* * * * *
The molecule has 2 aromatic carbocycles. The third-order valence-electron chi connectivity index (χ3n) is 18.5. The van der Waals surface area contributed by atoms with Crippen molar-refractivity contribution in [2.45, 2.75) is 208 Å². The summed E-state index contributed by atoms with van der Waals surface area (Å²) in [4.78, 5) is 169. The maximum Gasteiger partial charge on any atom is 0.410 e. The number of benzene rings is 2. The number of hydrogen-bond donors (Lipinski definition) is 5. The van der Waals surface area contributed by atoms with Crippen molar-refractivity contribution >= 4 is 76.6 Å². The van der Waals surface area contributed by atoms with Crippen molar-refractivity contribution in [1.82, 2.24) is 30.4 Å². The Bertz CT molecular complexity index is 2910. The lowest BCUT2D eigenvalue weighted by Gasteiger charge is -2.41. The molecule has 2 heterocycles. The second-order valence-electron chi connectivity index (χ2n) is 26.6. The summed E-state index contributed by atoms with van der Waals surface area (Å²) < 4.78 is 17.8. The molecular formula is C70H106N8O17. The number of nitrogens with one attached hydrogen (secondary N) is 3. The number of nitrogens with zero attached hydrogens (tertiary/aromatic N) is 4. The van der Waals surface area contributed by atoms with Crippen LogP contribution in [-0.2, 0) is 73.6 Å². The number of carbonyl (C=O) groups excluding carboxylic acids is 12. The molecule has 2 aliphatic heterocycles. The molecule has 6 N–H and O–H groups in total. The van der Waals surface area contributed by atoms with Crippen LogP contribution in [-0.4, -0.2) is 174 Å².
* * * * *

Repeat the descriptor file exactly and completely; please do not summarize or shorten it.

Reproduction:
The molecule has 2 aromatic carbocycles. The third-order valence-electron chi connectivity index (χ3n) is 18.5. The van der Waals surface area contributed by atoms with Crippen molar-refractivity contribution in [2.45, 2.75) is 208 Å². The summed E-state index contributed by atoms with van der Waals surface area (Å²) in [4.78, 5) is 169. The maximum Gasteiger partial charge on any atom is 0.410 e. The number of benzene rings is 2. The number of hydrogen-bond donors (Lipinski definition) is 5. The van der Waals surface area contributed by atoms with Crippen molar-refractivity contribution >= 4 is 76.6 Å². The van der Waals surface area contributed by atoms with Crippen molar-refractivity contribution in [1.82, 2.24) is 30.4 Å². The Bertz CT molecular complexity index is 2910. The lowest BCUT2D eigenvalue weighted by Gasteiger charge is -2.41. The molecule has 2 heterocycles. The second-order valence-electron chi connectivity index (χ2n) is 26.6. The summed E-state index contributed by atoms with van der Waals surface area (Å²) < 4.78 is 17.8. The molecular formula is C70H106N8O17. The number of nitrogens with one attached hydrogen (secondary N) is 3. The number of nitrogens with zero attached hydrogens (tertiary/aromatic N) is 4. The van der Waals surface area contributed by atoms with Crippen LogP contribution in [-0.2, 0) is 73.6 Å². The number of carbonyl (C=O) groups excluding carboxylic acids is 12. The molecule has 2 aliphatic heterocycles. The molecule has 6 N–H and O–H groups in total. The van der Waals surface area contributed by atoms with Crippen LogP contribution in [-0.4, -0.2) is 174 Å².